Updating these Web Pages.
This page is probably only of interest to people who wish to publish a web site similar to this one whilst traveling with a laptop computer in fairly remote places. It assumes a reasonable understanding of computer hardware and software.
I was recently asked for advice on the mechanics of updating a web site like this one "on the move". This page attempts to provide this advice in relation to software and logistics, for information on the hardware to use click here.
There are three interrelated problems that make maintaining a web site like this "on the move" more difficult (and costly) than maintaining an equivalent site from home, and they all relate to the available Internet bandwidth.
In order to reduce the cost of uploading pages to a web site of this sort considerable care needs to be taken to reduce the size of each file and to minimize the number of files uploaded. In fact the best way to do this is probably not to maintain the web site directly but to e-mail the required pages (as plain text) and any photographs to a friend with broadband Internet access and let her format them into HTML, add links etc. and then upload them. If this is not possible then the following points should be considered.
Web Authoring Software.
Web pages can be created with almost any text editor (including Notepad). Often the more sophisticated the software the larger the resultant files. For example this page (up to this point) is 1.21KB saved in plain text, 2.01KB saved as simple HTML by Hot Metal Pro, and 4.64KB saved as HTML by Microsoft Word. So use software that lets you control exactly what is included in the HTML and keep it very simple.
It is also important to pick a simple structure so that when you add a new page you do not have to update (and therefore upload) a lot of other pages. For example, simply by having a "next page" link that requires you to update a previous page when you add a new one can double the number of pages you have to upload each time. Keep your index page short. If it grows too big cut it in half so you do not have to upload a big index page every time.
Photographs and Maps.
The addition of photographs and maps greatly enhances the attractiveness of an "on the move" travel web page, but at a cost. The text on a typical web page on this site is around 6KB, but each small photograph adds around 10KB.
Most of the small photographs on this site are between 250 and 400 pixels wide and are saved as JPEG files (without the EXIF data produced by most Digital cameras) with sufficient compression to reduce them to around 10KB using PaintShop Pro. As each image is produced a "high quality" one of about 20-50KB is also produced and saved separately. These images will be substituted for the "low quality" ones at a later date.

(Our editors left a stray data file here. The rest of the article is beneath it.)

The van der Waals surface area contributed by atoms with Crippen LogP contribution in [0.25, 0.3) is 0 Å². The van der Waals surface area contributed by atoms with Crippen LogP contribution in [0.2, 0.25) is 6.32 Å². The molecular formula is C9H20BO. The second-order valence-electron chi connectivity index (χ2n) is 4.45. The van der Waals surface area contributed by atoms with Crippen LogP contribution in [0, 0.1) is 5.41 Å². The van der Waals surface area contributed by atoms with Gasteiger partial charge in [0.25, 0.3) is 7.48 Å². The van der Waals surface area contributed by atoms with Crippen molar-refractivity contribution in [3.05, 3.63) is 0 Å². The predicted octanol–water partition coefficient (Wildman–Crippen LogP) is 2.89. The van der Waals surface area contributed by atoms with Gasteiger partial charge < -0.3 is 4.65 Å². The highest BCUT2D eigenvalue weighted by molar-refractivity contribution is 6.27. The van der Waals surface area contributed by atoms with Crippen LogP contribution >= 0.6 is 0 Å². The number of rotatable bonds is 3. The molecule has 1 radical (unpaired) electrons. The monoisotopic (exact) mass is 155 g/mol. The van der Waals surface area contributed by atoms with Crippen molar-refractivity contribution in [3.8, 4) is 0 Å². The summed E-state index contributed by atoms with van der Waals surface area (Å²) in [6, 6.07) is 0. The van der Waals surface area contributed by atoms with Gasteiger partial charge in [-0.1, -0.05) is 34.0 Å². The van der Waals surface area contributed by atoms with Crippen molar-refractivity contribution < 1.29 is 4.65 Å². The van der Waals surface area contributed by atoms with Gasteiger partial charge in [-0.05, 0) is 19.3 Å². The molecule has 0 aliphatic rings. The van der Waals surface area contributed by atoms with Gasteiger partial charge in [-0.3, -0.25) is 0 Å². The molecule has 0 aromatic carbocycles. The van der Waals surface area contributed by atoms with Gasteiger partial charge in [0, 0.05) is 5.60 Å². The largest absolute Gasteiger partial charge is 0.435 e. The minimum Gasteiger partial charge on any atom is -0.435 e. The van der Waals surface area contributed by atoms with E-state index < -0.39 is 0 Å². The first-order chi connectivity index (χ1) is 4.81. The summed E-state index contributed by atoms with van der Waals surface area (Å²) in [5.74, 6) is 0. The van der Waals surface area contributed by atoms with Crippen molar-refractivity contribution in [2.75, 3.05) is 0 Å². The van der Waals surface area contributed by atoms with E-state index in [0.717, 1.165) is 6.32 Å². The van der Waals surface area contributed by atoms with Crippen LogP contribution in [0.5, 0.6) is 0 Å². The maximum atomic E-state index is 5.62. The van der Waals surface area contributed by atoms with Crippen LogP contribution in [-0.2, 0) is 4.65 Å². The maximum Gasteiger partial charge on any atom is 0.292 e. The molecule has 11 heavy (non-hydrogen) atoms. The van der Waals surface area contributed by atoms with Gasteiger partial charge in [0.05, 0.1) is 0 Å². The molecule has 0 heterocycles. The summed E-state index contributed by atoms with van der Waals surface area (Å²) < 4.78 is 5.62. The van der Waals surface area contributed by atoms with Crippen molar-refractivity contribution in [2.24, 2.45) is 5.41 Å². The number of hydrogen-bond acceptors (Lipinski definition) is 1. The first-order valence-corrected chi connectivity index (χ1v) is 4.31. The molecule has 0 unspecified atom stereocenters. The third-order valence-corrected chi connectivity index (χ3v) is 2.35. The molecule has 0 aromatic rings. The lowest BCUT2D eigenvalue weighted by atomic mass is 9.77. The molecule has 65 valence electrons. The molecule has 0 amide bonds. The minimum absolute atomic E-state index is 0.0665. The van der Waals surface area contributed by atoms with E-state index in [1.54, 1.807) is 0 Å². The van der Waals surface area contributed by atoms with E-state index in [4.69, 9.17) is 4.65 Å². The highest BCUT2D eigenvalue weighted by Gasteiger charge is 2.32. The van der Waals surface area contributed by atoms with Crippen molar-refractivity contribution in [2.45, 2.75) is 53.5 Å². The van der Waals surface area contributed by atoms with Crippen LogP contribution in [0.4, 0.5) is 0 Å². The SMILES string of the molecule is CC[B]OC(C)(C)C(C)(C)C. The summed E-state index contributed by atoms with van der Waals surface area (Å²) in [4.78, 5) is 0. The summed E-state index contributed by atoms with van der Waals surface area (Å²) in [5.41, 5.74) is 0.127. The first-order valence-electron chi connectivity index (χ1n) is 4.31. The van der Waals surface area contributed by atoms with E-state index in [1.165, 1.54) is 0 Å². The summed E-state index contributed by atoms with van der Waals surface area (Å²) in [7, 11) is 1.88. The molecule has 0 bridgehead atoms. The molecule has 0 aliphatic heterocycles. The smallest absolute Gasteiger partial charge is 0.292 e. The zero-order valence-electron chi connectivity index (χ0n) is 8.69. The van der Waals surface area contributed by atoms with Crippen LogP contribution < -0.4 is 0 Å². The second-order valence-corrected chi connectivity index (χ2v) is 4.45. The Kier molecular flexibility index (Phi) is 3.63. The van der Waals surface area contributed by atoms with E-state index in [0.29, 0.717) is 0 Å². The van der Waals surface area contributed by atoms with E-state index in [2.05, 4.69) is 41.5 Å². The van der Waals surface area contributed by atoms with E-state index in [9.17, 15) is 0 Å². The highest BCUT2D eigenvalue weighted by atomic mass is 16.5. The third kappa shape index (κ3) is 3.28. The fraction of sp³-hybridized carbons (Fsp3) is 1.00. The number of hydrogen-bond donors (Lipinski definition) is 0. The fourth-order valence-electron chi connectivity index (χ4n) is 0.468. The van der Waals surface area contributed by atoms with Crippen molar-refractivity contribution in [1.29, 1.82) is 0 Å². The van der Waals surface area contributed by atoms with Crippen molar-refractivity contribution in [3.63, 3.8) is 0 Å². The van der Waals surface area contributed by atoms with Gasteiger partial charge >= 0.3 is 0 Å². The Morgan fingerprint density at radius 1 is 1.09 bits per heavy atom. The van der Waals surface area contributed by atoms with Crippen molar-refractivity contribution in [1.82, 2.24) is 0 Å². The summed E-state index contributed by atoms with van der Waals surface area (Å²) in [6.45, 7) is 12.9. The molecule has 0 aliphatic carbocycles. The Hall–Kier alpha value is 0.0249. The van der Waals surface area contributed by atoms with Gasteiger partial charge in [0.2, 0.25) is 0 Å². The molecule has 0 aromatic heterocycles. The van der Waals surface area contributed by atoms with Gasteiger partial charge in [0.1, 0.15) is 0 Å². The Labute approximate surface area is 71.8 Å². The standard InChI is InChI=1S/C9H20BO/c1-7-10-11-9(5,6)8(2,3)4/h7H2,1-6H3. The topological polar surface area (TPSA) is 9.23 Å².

Maps that are sufficiently detailed to be of use and still cover your whole route are often large. Since you may well need to update your position on the map often this can cause problems. For example the "base" map used on the index page of the Siberia 2004 trip is 39KB (See here). To avoid having to upload a slightly changed version of this map (showing our current position) each time the site is updated, the "pop-up" map on the index page is actually two images. A static map in the background and a transparent "overlay" with our route and current position. This overlay, which is updated often, is only 7KB (See here).
The combined image can be seen as a "pop-up" by clicking here.
Three different methods of Internet access are used to maintain this web site "on the move". GSM (Cell) phone, Iridium satellite phone and Internet Cafes. Each method has its advantages and disadvantages.
GSM (Cell) Phone.
In most of Europe and much of Asia it is possible to use a standard UK (or other European country) GSM phone to access the Internet. Assuming you have a UK SIM in your phone and a UK ISP it is usually cheapest to call home (i.e. the UK) rather than try and use an ISP in the country you are in. There are exceptions and if you intend to remain in one country for a long time then it may be worth getting a local SIM card and ISP account. I only know of one country that automatically provides low cost Internet access to roaming cell phone users, without account name or password and that country is Latvia (well done LV LTM GSM).
In some counties the GSM infrastructure only appears to support a limited number of concurrent data calls, so there are often times when you can make voice calls to the UK but not data calls. The availability and reliability of data connections is dependant on the network used and it may be necessary to try all the available networks before you get a good connection. Although not backed by statistical evidence I think users of the UK O2 network do better than Vodafone and Orange users in the "Stans" and China..